Am I at Risk of Getting Breast Cancer?

The risk of developing breast cancer increases with age; an average European woman aged 25 years has a 1 in 15000 chance of developing breast cancer; for a 40-year old woman the risk is 1 in 200, for a 50-year-old woman the chance is 1 in 50, and at the age of 80 years the chance is 1 in 11.

The number of cases of breast cancer is five times higher in Western countries than in Far Eastern countries such as Japan and China. However, Japanese women who move to the USA increase their risk of developing breast cancer, which shows that the environment also plays an important role.

Risk factors are things that increase your chance of developing breast cancer. The main groups are shown in Table 2.

1. Cancer history 2. Hormonal 3. Lifestyle 4. Other

• Family history
• Previous breast cancer


• Age when periods started
• Age at first pregnancy
• Age at menopause
• Use of ‘the pill’
• Use of HRT


• Obesity after the menopause
• Diet
• Alcohol


• Genetic abnormalities
• Environment
• Breast biopsy showing atypical cells



Cancer History Risk Factors

Family History of Breast Cancer

It is thought that up to 5% of all breast cancers are inherited owing to the presence of abnormal genes. These genes are passed on from mother to daughter, so having a first-degree relative (such as a sister or mother) with breast cancer will increase your chance of developing the disease. This is particularly true if the relative develops breast cancer in both her breasts, or before she reaches the age of 45 tears. A family history of breast cancer in a first-degree male relative is also associated with a significant increase in breast cancer risk. Breast cancer in a distant relative has little effect on your breast cancer risk.

Your chance of developing breast cancer doubles if one first-degree relative developed the disease before the age of 45 years. If two first-degree relatives developed the disease before the age of 45 years, then your chance of developing breast cancer is four times greater than normal.

Scientists have identified several genes responsible for transmitting breast cancer. Six of the most important of these breast cancer genes are called BRCA-1, BRCA-2 PALB2, ATM, CHEK2 and P53. This inherited form of breast cancer usually develops before the age of 50 years. If a woman has not developed breast cancer by the age of 50 years, despite having a first-degree relative with breast cancer, it is unlikely that she carries the abnormal gene(s).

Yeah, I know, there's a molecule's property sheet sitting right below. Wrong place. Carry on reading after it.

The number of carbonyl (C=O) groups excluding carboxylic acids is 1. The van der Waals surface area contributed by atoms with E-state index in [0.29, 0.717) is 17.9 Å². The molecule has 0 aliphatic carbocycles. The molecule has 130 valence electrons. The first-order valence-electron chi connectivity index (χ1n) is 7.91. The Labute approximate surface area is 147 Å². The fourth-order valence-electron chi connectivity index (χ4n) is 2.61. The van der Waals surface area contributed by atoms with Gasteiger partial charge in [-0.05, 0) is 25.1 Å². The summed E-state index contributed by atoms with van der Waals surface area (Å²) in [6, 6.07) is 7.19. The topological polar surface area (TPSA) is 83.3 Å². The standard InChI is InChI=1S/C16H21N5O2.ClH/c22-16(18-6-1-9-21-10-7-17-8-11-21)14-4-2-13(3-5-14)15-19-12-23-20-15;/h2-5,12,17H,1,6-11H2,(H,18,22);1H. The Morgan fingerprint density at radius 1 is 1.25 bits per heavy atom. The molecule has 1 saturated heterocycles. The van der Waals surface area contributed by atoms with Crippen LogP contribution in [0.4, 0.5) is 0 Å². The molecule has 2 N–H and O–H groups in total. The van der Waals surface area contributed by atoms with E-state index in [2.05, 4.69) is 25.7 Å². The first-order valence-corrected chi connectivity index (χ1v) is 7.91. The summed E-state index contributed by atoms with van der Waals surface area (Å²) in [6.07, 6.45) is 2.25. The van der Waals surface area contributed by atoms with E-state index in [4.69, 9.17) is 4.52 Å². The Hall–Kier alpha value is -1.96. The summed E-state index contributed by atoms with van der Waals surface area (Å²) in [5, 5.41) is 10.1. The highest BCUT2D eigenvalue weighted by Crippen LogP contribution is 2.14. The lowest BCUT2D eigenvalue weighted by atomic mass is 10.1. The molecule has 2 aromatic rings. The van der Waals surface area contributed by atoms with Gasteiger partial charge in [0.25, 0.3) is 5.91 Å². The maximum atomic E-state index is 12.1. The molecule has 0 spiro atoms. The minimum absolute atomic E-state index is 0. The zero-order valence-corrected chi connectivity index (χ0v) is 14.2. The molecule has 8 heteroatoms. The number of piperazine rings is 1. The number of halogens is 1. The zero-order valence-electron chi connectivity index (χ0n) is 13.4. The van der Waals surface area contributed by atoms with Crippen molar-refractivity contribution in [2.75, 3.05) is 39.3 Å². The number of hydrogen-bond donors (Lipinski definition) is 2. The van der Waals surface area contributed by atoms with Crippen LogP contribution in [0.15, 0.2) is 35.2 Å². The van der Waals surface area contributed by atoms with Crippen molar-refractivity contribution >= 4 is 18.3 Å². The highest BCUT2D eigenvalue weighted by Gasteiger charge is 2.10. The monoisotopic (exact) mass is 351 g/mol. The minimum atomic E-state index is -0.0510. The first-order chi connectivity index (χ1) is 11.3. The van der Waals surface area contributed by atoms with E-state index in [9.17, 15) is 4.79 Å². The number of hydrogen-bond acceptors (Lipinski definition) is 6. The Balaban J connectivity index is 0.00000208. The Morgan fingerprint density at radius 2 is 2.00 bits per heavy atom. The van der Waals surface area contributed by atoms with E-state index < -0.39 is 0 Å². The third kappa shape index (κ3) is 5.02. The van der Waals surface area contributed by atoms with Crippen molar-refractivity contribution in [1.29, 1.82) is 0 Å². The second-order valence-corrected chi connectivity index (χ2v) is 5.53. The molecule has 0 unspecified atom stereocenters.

The BRCA-1 gene is also associated with ovarian cancer. So, the presence of other types of cancer, such cancer of the womb or ovary, in addition to breast cancer, also suggests the possibility that there is a cancer-causing gene in the family. Testing for breast cancer genes is relatively simple using blood or a saliva sample after genetic counselling. One can be testing for a panel of 30 cancer causing genes and obtain the result within 2 weeks.

A significant family history of prostate cancer or bowel cancer (early age of onset before the age of 55, more than one relative) is also associated with an increased risk of breast cancer.

Cancer of the Other Breast

This increases the likelihood of breast cancer in the remaining breast.

Hormonal Risk Factors

Starting Periods Before the Age of 11 Years

Women who have a history of starting their periods (menses) before the age of 11 years have a higher chance of developing breast cancer. This is thought to be due to their longer exposure to the female sex hormone oestrogen, which is an established risk factor for breast cancer.

Later Pregnancy

The risk of developing breast cancer increases by 5% for each year of delay in having the first full-term pregnancy. Women who have their first child before the age of 30 years have a lower risk of developing breast cancer than those whose first pregnancy occurs after the age of 35 years. Recent research indicates that breast-feeding also reduces the risk of developing breast cancer.

There is no scientific evidence that pregnancies which end in a spontaneous or induced miscarriage increase the risk of developing breast cancer.

Later Menopause

The average age of a woman upon reaching the menopause in western Europe is 50 years. Women who reach the menopause after the age of 53 years have a higher chance of developing breast cancer. Delayed menopause prolongs a women's exposure to oestrogen - just as does starting periods before the age of 11 years.

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